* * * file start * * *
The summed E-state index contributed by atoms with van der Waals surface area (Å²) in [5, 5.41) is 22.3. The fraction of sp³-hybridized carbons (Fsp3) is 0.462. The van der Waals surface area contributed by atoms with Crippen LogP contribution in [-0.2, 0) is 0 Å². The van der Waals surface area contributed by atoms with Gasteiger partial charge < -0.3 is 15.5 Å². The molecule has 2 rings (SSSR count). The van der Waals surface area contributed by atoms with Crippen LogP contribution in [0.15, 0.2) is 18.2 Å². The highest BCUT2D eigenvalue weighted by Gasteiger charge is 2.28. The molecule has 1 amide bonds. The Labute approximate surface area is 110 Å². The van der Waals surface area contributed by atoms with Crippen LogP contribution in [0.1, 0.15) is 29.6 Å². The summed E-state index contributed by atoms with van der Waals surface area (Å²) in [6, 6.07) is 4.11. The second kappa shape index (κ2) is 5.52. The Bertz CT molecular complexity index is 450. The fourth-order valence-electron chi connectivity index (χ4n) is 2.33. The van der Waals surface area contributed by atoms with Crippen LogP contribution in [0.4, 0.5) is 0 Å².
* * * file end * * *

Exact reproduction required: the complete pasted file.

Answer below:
The summed E-state index contributed by atoms with van der Waals surface area (Å²) in [5, 5.41) is 22.3. The fraction of sp³-hybridized carbons (Fsp3) is 0.462. The van der Waals surface area contributed by atoms with Crippen LogP contribution in [-0.2, 0) is 0 Å². The van der Waals surface area contributed by atoms with Gasteiger partial charge < -0.3 is 15.5 Å². The molecule has 2 rings (SSSR count). The van der Waals surface area contributed by atoms with Crippen LogP contribution in [0.15, 0.2) is 18.2 Å². The highest BCUT2D eigenvalue weighted by Gasteiger charge is 2.28. The molecule has 1 amide bonds. The Labute approximate surface area is 110 Å². The van der Waals surface area contributed by atoms with Crippen LogP contribution in [0.1, 0.15) is 29.6 Å². The summed E-state index contributed by atoms with van der Waals surface area (Å²) in [6, 6.07) is 4.11. The second kappa shape index (κ2) is 5.52. The Bertz CT molecular complexity index is 450. The fourth-order valence-electron chi connectivity index (χ4n) is 2.33. The van der Waals surface area contributed by atoms with Crippen LogP contribution in [0.4, 0.5) is 0 Å².